Video consultations illustrates this well. A service change with an evidence base and policy consensus built through inching progress over a decade, uptake has dramatically increased during COVID, thanks to changes in context and alignment with several of the mindset shifts above.

Through giving it a go, often through necessity, both clinicians and service users have often been surprised by what is possible, with mindsets thereby evolving about risk and the contexts within which video consultations might be appropriate.

The debate we’re seeing about how far this should go is connected to broader questions about accessibility, equality and the clinician-patient relationship – with engagement best when we recognise this as far more than a ‘surface’ change to processes.

Join the conversation: What mindset shifts do you see?  How might this help our work? 

I believe the idea of shifts in the mindsets and conditions for service change can be really helpful as we think about spread, and so I’d expect it to provoke discussion. On the call, we started to explore some of the questions this raises.

I believe the idea of shifts in the mindsets and conditions for service change can be really helpful as we think about spread

What are the mindset shifts to pay attention to? When we talk about mindset shifts, what do we really mean and how might we sense and measure such shifts? Which voices are amplified and which are muted as we think about this? Where are new norms being formed now that traditional spaces are being replaced by online mechanisms for sense-making and debate?

As we get a clearer view of the shifts, how will we know which will last? What might swing back when an exhausted workforce and population see an end to the current crisis phase of the pandemic? What do we need to do now to get on a helpful course, recognising a limited window of opportunity before the potentially overwhelming pressures of recovery? How do we attend to shifts that might be less positive, such as over-reliance on command and control, top-down leadership?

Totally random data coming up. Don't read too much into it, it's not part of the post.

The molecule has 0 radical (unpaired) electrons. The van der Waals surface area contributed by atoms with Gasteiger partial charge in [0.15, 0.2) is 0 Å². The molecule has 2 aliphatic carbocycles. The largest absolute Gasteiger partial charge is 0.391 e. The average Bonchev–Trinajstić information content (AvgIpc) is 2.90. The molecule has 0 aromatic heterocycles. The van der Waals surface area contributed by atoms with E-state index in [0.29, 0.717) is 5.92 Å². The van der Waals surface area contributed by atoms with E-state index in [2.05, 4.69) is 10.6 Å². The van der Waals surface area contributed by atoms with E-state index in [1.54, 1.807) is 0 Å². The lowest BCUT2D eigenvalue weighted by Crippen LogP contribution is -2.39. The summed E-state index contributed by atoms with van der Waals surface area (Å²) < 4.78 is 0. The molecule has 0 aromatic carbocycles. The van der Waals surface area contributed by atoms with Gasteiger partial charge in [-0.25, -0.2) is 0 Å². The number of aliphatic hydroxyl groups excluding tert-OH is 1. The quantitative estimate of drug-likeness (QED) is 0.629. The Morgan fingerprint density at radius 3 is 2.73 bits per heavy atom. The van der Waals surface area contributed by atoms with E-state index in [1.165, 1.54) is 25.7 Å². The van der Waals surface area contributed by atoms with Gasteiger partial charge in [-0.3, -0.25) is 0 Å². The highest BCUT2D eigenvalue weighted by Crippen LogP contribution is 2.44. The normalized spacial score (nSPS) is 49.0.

When we think about specific change ideas linked to these shifts, how do we judge how much evaluation or assurance is needed? How might we think broader about innovation ideas that haven’t yet come to the surface, but might be critical to our new normal? How can we approach sustainability and spread in a way that recognises and engages with the interwoven and ongoing changes to context, process and mindset?

It would be great to hear your thoughts: add your comments below, or share your thoughts with us on Twitter. This resonated with those working at a national level across the UK and Ireland; does it resonate with you? What might we be missing?

Q is regularly bringing together leaders from the national improvement organisations across the UK and Ireland. You can read about the first COVID discussion in this summary blog from Penny.

Comments

  1. Our work on the Venus model may be useful to the Q Community on thinking about an integrated approach to systems transformation work. 

    1. Guest

      Karen Fechter 3 months, 3 weeks ago

      Hi Caroline

      Sounds interesting.  I can see on your Q bio that you've recently published a paper on the Venus model.  Is it available free to access or would you be able to share a copy?

    2. Hi Karen if you email me I can send it to you as a file attachment carolyn.jackson1910@gmail.com

  2. Hi Caroline, Thanks for flagging this.  The Venus model includes a lot of rich information about how to approach service transformation.  Are there particular stems or practices that you think are particularly coming to the fore during covid?  How might the current context influence the strategies that are needed and will work?